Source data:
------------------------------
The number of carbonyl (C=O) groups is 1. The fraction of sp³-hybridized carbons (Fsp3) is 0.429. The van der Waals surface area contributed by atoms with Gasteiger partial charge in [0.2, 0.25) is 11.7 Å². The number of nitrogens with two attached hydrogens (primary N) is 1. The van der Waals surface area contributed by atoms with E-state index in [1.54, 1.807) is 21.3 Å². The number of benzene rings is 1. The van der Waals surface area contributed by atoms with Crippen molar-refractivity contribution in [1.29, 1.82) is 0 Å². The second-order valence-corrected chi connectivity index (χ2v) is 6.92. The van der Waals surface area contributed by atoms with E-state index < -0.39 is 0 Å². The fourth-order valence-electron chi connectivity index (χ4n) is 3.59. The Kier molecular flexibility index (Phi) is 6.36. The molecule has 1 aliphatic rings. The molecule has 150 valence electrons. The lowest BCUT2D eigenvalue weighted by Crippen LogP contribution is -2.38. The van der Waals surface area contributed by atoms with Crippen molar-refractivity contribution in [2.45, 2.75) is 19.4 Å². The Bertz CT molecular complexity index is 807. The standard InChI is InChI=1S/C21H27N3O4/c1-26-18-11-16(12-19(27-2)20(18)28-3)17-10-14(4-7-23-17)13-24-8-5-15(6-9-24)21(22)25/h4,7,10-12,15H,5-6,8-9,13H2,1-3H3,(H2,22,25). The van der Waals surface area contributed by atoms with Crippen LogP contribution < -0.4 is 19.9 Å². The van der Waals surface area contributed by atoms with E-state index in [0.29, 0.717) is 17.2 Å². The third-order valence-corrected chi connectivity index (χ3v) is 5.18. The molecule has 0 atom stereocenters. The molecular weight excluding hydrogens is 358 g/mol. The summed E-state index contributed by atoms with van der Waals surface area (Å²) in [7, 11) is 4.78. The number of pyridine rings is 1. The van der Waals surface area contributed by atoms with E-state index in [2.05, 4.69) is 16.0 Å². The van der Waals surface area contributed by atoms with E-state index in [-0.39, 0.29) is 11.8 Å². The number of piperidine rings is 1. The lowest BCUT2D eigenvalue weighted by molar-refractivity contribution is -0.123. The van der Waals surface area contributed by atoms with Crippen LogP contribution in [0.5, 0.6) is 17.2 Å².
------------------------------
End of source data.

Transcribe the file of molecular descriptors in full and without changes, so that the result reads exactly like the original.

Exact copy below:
The number of carbonyl (C=O) groups is 1. The fraction of sp³-hybridized carbons (Fsp3) is 0.429. The van der Waals surface area contributed by atoms with Gasteiger partial charge in [0.2, 0.25) is 11.7 Å². The number of nitrogens with two attached hydrogens (primary N) is 1. The van der Waals surface area contributed by atoms with E-state index in [1.54, 1.807) is 21.3 Å². The number of benzene rings is 1. The van der Waals surface area contributed by atoms with Crippen molar-refractivity contribution in [1.29, 1.82) is 0 Å². The second-order valence-corrected chi connectivity index (χ2v) is 6.92. The van der Waals surface area contributed by atoms with E-state index < -0.39 is 0 Å². The fourth-order valence-electron chi connectivity index (χ4n) is 3.59. The Kier molecular flexibility index (Phi) is 6.36. The molecule has 1 aliphatic rings. The molecule has 150 valence electrons. The lowest BCUT2D eigenvalue weighted by Crippen LogP contribution is -2.38. The van der Waals surface area contributed by atoms with Crippen molar-refractivity contribution in [2.45, 2.75) is 19.4 Å². The Bertz CT molecular complexity index is 807. The standard InChI is InChI=1S/C21H27N3O4/c1-26-18-11-16(12-19(27-2)20(18)28-3)17-10-14(4-7-23-17)13-24-8-5-15(6-9-24)21(22)25/h4,7,10-12,15H,5-6,8-9,13H2,1-3H3,(H2,22,25). The van der Waals surface area contributed by atoms with Crippen LogP contribution < -0.4 is 19.9 Å². The van der Waals surface area contributed by atoms with E-state index in [0.29, 0.717) is 17.2 Å². The third-order valence-corrected chi connectivity index (χ3v) is 5.18. The molecule has 0 atom stereocenters. The molecular weight excluding hydrogens is 358 g/mol. The summed E-state index contributed by atoms with van der Waals surface area (Å²) in [7, 11) is 4.78. The number of pyridine rings is 1. The van der Waals surface area contributed by atoms with E-state index in [2.05, 4.69) is 16.0 Å². The van der Waals surface area contributed by atoms with E-state index in [-0.39, 0.29) is 11.8 Å². The number of piperidine rings is 1. The lowest BCUT2D eigenvalue weighted by molar-refractivity contribution is -0.123. The van der Waals surface area contributed by atoms with Crippen LogP contribution in [0.5, 0.6) is 17.2 Å².